West Rallies Behind Widow Caring for Disabled Daughter

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WEST (January 6, 2014) The widow of a West explosion victim is getting a helping hand as she currently battles to become a permanent U.S. resident in order to aid her daughter who is disabled.

In November KWTX introduced you to Sandra Villalobos Saldivar, 33, who came to West with her husband Mariano Saldivar, 57, and their 7-year-old daughter Mariana five years ago.

They had a vision to live together as a family, and to create a better future for their daughter.

However, that vision was destroyed when the West Fertilizer Co. plant exploded in April of this year.

Saldivar and her husband both lived in the apartment complex that was leveled during the explosion, he was inside when the blast occurred and died along with 14 others.

The death of Saldivar’s husband has placed both her and her daughter in an unfortunate limbo.

Saldivar’s daughter Mariana has spina bifida.

She is paralyzed from the waist down, has no control of her bladder or bowel movements, and has had more than ten surgeries.

In 2005, Saldivar immigrated to the U.S. with smugglers.

She was encouraged to petition for a green card after Mariana was born in Fort Stockton.

The severity of Mariana’s disability requires her to rely on Saldivar heavily.

If Saldivar was deported, her daughter would lose her primary caretaker.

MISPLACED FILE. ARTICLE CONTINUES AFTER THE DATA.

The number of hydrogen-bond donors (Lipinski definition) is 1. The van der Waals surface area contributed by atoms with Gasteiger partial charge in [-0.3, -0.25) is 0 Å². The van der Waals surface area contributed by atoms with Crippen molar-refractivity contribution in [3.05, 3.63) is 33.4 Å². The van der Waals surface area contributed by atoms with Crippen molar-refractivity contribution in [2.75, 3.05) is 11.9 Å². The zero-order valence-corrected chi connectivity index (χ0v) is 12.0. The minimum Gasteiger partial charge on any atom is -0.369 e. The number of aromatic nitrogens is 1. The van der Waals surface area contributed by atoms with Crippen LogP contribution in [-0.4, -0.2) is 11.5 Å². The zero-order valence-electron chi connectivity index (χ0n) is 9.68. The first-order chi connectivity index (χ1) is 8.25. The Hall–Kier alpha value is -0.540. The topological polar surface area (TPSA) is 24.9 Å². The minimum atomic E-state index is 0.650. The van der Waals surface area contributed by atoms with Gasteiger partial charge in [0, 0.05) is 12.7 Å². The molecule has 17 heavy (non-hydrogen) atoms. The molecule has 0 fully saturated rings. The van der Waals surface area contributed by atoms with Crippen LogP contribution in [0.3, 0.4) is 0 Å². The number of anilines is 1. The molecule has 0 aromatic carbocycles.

Saldivar petitioned for a green card; her husband was her sponsor.

The petition was approved and immigrant visas were offered to her earlier this year.

But when Saldivar’s husband died, her approved green card petition was automatically revoked, according to her lawyer Karen Crawford. Yet, Crawford says a member of Saldivar’s family is now sponsoring her.

While living with relatives in West, Saldivar has completed an adjustment of status application, which would ultimately re-process her green card petition with updated sponsor information.

But until all is processed, stamped, and approved, Saldivar goes day-to-day with no home of her own, no job, and no hope.

However the community of West wasn’t going to let that happen.

Since November of 2013, the West Long Term Recovery Center, area residents and churches have rallied behind Saldivar and her daughter to get them a home of their own.

They’ve also provided Saldivar with food, furniture, and free rent for 3 months. Mariana was even given a Christmas of her own.

"I never thought we would get all the help we've received. But now, I know I can make it," Saldivar said.

Saldivar’s green card has still yet to be delivered to her hands.

But she says she is keeping the faith, knowing that an angel is watching over her.

"I feel my husband is guiding me--helping me with all the things we need to do."